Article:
The Three Crises Sparked by Trump's Withdrawal From the Iran Deal

The seriousness of the problems caused by the president's abrupt exit will be impossible for him to ignore.

President Trump holding a signed memorandum
Evan Vucci / AP

President Trump has just pushed the plunger on a sequence of crises.

The first will be a crisis with allies and other partners. Will they agree to reimpose their sanctions on Iran? It’s not just NATO countries that will have to be cajoled or coerced. Complying with UN-voted sanctions, India reduced its dependence on Iranian crude oil from 13 percent of its imports in 2009–2010 to 5 percent in 2014–2015. Iran, the second-largest oil supplier to the world’s third-biggest oil importer before the sanctions hit, is rapidly recovering its market share—and India plans to double its imports in the coming year. What’s the plan for getting India back on board?

China has emerged as Iran’s largest trading partner. Its trade with Iran jumped 30 percent in the first six months of 2017. China has extended credits to Iran totaling some $35 billion, a significant sum for the shaky Iranian economy. Who will make China stop?

America’s European allies have been more cautious about expanding trade with Iran. Yet will their publics allow their governments to follow the despised and distrusted Trump administration into an escalating confrontation with Iran? Fifty-six percent of Germans describe relations with the United States as bad or very bad.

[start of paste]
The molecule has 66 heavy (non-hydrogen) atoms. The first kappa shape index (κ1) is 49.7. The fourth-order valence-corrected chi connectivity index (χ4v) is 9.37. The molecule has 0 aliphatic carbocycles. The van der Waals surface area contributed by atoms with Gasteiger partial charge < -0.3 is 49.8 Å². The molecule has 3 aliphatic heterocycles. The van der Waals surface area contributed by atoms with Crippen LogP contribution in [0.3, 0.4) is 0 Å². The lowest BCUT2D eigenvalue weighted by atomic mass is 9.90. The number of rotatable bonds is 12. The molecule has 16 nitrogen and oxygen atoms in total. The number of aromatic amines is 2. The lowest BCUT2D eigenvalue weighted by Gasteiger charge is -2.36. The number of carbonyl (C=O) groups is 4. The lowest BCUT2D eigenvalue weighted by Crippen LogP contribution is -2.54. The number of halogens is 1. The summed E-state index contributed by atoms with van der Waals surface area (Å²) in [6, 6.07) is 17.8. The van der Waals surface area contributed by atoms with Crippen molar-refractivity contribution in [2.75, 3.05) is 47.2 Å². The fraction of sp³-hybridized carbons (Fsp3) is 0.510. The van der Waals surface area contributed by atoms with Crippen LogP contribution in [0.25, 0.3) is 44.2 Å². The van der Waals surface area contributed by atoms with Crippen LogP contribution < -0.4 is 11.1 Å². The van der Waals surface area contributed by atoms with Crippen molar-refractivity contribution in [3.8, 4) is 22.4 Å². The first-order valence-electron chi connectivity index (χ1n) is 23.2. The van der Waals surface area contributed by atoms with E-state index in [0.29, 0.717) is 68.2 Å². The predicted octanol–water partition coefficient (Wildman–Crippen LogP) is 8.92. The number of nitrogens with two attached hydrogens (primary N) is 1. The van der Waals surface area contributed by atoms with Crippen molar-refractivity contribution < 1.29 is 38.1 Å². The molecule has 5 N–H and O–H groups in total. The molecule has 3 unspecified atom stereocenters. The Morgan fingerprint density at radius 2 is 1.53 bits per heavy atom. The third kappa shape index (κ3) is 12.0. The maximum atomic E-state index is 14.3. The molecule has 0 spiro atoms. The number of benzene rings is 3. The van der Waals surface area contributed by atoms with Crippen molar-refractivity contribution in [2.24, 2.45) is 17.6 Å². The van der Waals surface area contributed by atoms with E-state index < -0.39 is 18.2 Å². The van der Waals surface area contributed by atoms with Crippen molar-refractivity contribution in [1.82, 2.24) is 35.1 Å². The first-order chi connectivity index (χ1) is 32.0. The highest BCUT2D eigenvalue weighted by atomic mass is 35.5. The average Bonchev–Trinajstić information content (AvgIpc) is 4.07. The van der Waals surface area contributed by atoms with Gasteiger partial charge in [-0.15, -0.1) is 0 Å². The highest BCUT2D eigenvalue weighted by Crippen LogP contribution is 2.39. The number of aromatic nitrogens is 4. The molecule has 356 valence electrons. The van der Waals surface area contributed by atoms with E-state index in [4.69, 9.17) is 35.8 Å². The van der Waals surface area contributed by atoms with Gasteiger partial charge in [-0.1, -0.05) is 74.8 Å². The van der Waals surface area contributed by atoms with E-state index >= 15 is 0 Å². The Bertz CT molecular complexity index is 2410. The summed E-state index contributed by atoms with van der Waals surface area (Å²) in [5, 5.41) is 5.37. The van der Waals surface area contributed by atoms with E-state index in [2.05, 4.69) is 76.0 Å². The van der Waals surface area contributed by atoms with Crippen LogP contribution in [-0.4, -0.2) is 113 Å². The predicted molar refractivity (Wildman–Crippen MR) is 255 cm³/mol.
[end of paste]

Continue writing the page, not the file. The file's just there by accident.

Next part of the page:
Trump has never valued allies or partners. The only relationship he understands is one of power: He commands; others obey. But on Iran, the most relevant partners are precisely those who cannot be compelled to obey. Perhaps he imagines he can blackmail them: Join me in imposing new sanctions or else I’ll start a war that you will like even less. That is a bluff at serious risk of being called.

The second is a crisis with Iran itself. One bad consequence of President Obama’s 2015 deal is that Iran is now a better-armed, better-financed adversary than it was then. Thanks in great measure to Trump’s own decisions, Iran has also gained a big victory for Assad’s client regime in Syria. It can retaliate against U.S. interests in all kinds of ways. It can escalate its terror campaign against Israel by using Hezbollah and Hamas. It can green-light a hot war against Israel in Gaza. It can also accelerate its drive for outright nuclear-weapons-state status.

One reckoning puts the number of U.S. troops in Syria at some 2,000; the Pentagon acknowledges 5,200 U.S. troops in Iraq. That’s a lot of hostages to whatever payback scheme Iran may have in mind.

The third crisis—the most ominous of them all—is a potential crisis with North Korea. Trump admirers are debating whether he should display his Nobel Prize at Mar-a-Lago or Trump Tower. On the evidence of his Twitter feed, Trump has convinced himself that the Kim regime has been subdued, ready to surrender its nuclear weapons at a grand summit with Trump. He may soon face the rude shock of discovering that the Kim regime believes instead that it has bested him. What happens if or when North Korea resumes weapons tests that threaten U.S. cities at exactly the same time as Trump is blustering against Iran? Even one nuclear crisis is a lot; two in the same summer seems overwhelming—especially for a president whose thoughts are day by day consumed by his own ever-intensifying legal troubles.

Hopes in 2017 that Trump would be contained by his aides and advisers have long since been exposed as unrealistic. Trump is being Trump, the chaos president drawing the world into chaos after him.